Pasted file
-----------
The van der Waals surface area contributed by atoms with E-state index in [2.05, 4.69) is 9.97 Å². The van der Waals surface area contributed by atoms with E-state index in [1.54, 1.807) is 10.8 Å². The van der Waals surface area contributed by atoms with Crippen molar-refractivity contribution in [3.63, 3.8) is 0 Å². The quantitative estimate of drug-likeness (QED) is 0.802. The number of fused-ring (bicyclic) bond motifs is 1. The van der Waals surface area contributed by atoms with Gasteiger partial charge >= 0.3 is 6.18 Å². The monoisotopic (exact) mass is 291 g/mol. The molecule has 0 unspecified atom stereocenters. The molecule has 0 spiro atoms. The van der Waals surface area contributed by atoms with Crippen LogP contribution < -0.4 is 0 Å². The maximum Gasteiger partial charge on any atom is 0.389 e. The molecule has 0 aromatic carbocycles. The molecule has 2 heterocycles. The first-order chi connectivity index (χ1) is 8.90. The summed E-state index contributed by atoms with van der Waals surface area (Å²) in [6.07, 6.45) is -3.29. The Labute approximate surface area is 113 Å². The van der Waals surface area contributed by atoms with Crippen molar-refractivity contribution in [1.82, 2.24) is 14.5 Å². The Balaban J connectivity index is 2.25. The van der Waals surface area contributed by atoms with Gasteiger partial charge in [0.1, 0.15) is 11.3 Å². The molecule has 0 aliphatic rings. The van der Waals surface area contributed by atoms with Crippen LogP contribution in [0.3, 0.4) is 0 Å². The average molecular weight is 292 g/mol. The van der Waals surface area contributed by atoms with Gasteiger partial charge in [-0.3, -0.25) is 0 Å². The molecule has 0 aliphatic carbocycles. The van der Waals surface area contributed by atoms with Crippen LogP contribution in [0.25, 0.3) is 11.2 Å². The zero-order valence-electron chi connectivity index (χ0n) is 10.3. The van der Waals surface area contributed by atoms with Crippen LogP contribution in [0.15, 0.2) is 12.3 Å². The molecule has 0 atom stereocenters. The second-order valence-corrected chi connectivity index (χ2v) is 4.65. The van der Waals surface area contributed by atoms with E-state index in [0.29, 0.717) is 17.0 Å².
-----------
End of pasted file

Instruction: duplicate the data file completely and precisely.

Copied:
The van der Waals surface area contributed by atoms with E-state index in [2.05, 4.69) is 9.97 Å². The van der Waals surface area contributed by atoms with E-state index in [1.54, 1.807) is 10.8 Å². The van der Waals surface area contributed by atoms with Crippen molar-refractivity contribution in [3.63, 3.8) is 0 Å². The quantitative estimate of drug-likeness (QED) is 0.802. The number of fused-ring (bicyclic) bond motifs is 1. The van der Waals surface area contributed by atoms with Gasteiger partial charge >= 0.3 is 6.18 Å². The monoisotopic (exact) mass is 291 g/mol. The molecule has 0 unspecified atom stereocenters. The molecule has 0 spiro atoms. The van der Waals surface area contributed by atoms with Crippen LogP contribution < -0.4 is 0 Å². The maximum Gasteiger partial charge on any atom is 0.389 e. The molecule has 0 aromatic carbocycles. The molecule has 2 heterocycles. The first-order chi connectivity index (χ1) is 8.90. The summed E-state index contributed by atoms with van der Waals surface area (Å²) in [6.07, 6.45) is -3.29. The Labute approximate surface area is 113 Å². The van der Waals surface area contributed by atoms with Crippen molar-refractivity contribution in [1.82, 2.24) is 14.5 Å². The Balaban J connectivity index is 2.25. The van der Waals surface area contributed by atoms with Gasteiger partial charge in [0.1, 0.15) is 11.3 Å². The molecule has 0 aliphatic rings. The van der Waals surface area contributed by atoms with Crippen LogP contribution in [0.3, 0.4) is 0 Å². The average molecular weight is 292 g/mol. The van der Waals surface area contributed by atoms with Gasteiger partial charge in [-0.3, -0.25) is 0 Å². The molecule has 0 aliphatic carbocycles. The van der Waals surface area contributed by atoms with Crippen LogP contribution in [0.25, 0.3) is 11.2 Å². The zero-order valence-electron chi connectivity index (χ0n) is 10.3. The van der Waals surface area contributed by atoms with Crippen LogP contribution in [0.15, 0.2) is 12.3 Å². The molecule has 0 atom stereocenters. The second-order valence-corrected chi connectivity index (χ2v) is 4.65. The van der Waals surface area contributed by atoms with E-state index in [0.29, 0.717) is 17.0 Å².